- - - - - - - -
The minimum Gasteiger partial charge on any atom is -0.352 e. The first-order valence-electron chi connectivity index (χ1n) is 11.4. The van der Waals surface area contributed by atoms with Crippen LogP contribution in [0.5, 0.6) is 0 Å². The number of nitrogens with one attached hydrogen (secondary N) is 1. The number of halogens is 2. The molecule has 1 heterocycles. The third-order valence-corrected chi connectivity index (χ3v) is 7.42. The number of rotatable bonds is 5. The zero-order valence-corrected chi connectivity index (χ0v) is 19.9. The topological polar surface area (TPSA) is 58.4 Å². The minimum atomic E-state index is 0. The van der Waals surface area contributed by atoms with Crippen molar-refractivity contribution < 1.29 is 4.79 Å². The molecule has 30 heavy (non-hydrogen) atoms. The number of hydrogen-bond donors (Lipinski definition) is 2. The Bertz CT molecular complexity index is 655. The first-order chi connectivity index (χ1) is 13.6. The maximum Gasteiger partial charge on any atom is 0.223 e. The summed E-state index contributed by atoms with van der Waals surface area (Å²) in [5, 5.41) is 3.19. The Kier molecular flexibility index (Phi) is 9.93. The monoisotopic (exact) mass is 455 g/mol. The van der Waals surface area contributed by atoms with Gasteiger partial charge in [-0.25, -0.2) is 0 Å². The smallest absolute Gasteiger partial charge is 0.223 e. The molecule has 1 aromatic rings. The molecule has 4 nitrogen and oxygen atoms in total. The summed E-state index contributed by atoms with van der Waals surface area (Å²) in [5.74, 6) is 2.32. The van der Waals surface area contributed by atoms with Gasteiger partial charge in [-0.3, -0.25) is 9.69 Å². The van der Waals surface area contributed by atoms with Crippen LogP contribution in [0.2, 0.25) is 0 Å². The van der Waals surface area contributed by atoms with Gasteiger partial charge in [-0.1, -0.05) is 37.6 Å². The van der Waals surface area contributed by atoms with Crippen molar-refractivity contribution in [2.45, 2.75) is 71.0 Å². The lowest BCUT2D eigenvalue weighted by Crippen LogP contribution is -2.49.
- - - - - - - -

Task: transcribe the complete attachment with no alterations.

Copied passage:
The minimum Gasteiger partial charge on any atom is -0.352 e. The first-order valence-electron chi connectivity index (χ1n) is 11.4. The van der Waals surface area contributed by atoms with Crippen LogP contribution in [0.5, 0.6) is 0 Å². The number of nitrogens with one attached hydrogen (secondary N) is 1. The number of halogens is 2. The molecule has 1 heterocycles. The third-order valence-corrected chi connectivity index (χ3v) is 7.42. The number of rotatable bonds is 5. The zero-order valence-corrected chi connectivity index (χ0v) is 19.9. The topological polar surface area (TPSA) is 58.4 Å². The minimum atomic E-state index is 0. The van der Waals surface area contributed by atoms with Crippen molar-refractivity contribution < 1.29 is 4.79 Å². The molecule has 30 heavy (non-hydrogen) atoms. The number of hydrogen-bond donors (Lipinski definition) is 2. The Bertz CT molecular complexity index is 655. The first-order chi connectivity index (χ1) is 13.6. The maximum Gasteiger partial charge on any atom is 0.223 e. The summed E-state index contributed by atoms with van der Waals surface area (Å²) in [5, 5.41) is 3.19. The Kier molecular flexibility index (Phi) is 9.93. The monoisotopic (exact) mass is 455 g/mol. The van der Waals surface area contributed by atoms with Gasteiger partial charge in [-0.25, -0.2) is 0 Å². The smallest absolute Gasteiger partial charge is 0.223 e. The molecule has 1 aromatic rings. The molecule has 4 nitrogen and oxygen atoms in total. The summed E-state index contributed by atoms with van der Waals surface area (Å²) in [5.74, 6) is 2.32. The van der Waals surface area contributed by atoms with Gasteiger partial charge in [-0.3, -0.25) is 9.69 Å². The van der Waals surface area contributed by atoms with Crippen LogP contribution in [0.2, 0.25) is 0 Å². The van der Waals surface area contributed by atoms with Gasteiger partial charge in [-0.1, -0.05) is 37.6 Å². The van der Waals surface area contributed by atoms with Crippen molar-refractivity contribution in [2.45, 2.75) is 71.0 Å². The lowest BCUT2D eigenvalue weighted by Crippen LogP contribution is -2.49.